Dr. Ibrahim Zabad, associate professor of political science, gave a talk titled "The Fate of Minorities in the Middle East in the Wake of the Arab Spring" at St. John Fisher College in Rochester on Nov. 16. The talk was sponsored by the political science and religious studies departments.
Dr. Kimberly Young, professor of communication in the Jandoli School of Communication, had the paper "Integrating psychological and neurobiological considerations regarding the development and maintenance of specific Internet-use disorders: An Interaction of Person-Affect-Cognition-Execution (I-PACE) model" published in Neuroscience & Biobehavioral Reviews. The paper was co-authored with Dr. Matthias Brand, director of the Center for Behavioral Addiction Research at the University of Duisburg-Essen in Germany; Dr. Klaus Wölfling, professor of psychosomatic medicine and psychotherapy at the Johannes Gutenberg Medical School in Germany, and Dr. Marc Potenza, professor of psychiatry and neuroscience at the Yale University School of Medicine in New Haven, Conn.
Fr. David B. Couturier, O.F.M. Cap., has published a new book, "The Four Conversions: A Spirituality of Transformation." The book utilizes insights from theology, family systems theory, organizational development and Franciscan studies to understand the dynamics of Christian conversion. The work was published by Franciscan Institute Publications (www.franciscanpublications.com).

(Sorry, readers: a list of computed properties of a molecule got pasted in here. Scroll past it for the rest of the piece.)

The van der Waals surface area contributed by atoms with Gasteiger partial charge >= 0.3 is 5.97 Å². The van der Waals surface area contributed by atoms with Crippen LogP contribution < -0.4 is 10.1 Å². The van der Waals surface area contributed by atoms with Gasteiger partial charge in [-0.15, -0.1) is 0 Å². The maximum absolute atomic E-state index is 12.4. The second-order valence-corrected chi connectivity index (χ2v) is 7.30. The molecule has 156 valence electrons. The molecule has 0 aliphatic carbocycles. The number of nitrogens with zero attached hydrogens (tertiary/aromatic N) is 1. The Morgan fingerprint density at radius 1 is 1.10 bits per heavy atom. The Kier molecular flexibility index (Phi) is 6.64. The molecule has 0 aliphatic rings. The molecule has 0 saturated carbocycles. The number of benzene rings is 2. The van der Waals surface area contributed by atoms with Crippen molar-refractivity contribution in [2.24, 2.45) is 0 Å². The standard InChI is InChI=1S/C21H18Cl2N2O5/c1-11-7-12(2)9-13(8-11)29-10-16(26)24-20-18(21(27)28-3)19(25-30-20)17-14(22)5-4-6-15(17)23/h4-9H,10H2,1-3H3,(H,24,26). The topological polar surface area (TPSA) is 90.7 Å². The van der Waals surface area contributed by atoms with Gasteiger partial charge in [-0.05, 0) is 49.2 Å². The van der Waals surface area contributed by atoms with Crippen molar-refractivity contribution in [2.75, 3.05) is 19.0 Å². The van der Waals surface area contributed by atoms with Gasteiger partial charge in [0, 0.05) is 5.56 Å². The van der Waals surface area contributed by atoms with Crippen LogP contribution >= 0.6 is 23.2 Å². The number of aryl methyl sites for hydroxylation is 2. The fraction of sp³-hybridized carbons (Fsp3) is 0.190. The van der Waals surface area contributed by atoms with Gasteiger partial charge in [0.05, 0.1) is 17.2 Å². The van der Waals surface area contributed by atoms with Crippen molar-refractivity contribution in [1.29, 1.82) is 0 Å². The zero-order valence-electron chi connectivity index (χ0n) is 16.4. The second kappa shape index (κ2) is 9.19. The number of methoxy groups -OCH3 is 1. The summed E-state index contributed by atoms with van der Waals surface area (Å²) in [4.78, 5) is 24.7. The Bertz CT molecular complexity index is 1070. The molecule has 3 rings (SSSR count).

Dr. Robert P. Amico, professor of philosophy, facilitated “Dialogue on Cultural Competency: Advancing the Strategic Plan” for the leadership of Alfred State College on Nov. 1, 2016. The dialogue is a first step in advancing Alfred State College’s “Roadmap 2020” strategic plan. Dr. Amico conducted a similar workshop in August 2016 for all librarians and library staff at Alfred University.
Dr. Megan Walsh, associate professor of English, delivered this semester's keynote lecture for the "Reimagining the Humanities" speaker series at Penn State-Erie, The Behrend College, on Nov. 8. The title of Walsh's talk was "Corpses and Character Portraits: Book Illustration and the Novel of Seduction in Revolutionary America."
Dr. Carol Wittmeyer, associate professor of management, co-facilitated the session "This Generation Roundtable -Many Voices and Many Choices" at the Cornell University Annual Families in Business Conference held at Cornell Oct. 21 & 22. Several SBU students attended, including MBA students Ben Marcus and Stephanie Dolliver, and undergraduate students Ryland Wiseman and Michael Poisson. The workshop attended by students, "Building Emotional Maturing in the Family and in the Business," was led by John Engel, '75, founder of Leadership Coaching. The trip was funded by Betty Ramming, who donated to the business school in honor of her late husband, Allan Ramming, ’63, owner of Electro Abrasive Corporation.
Dr. Paul G. Barretta, associate professor of marketing, had an article accepted by Journal of Issues in Intercollegiate Athletics titled "Consumer Perceptions of the Inaugural College Football Championship Tournament: A Longitudinal Study." The article reports on a study he conducted using a panel of sports fans; it will be available online in the near future.
Dr. David Matz, professor of classical languages, presented at the New York College English Association conference at Suffolk County Community College on October 15. His paper was on the Greek poet Pindar and the ancient Olympic games. Dr. Lauren Matz, professor of English, also presented at the conference, speaking on the topic of building student empathy through developing cultural metanarratives for literary characters. Her article, "Reading Tea and Coffee in Arnold Bennett's 'The Old Wives' Tale' (1908)," was published by the Semiotic Society of America in Semiotics 2015: Virtual Identities.
Application forms, procedures and additional information
There are many ways to experience
St. Bonaventure for yourself
Learn more about the programs that interest you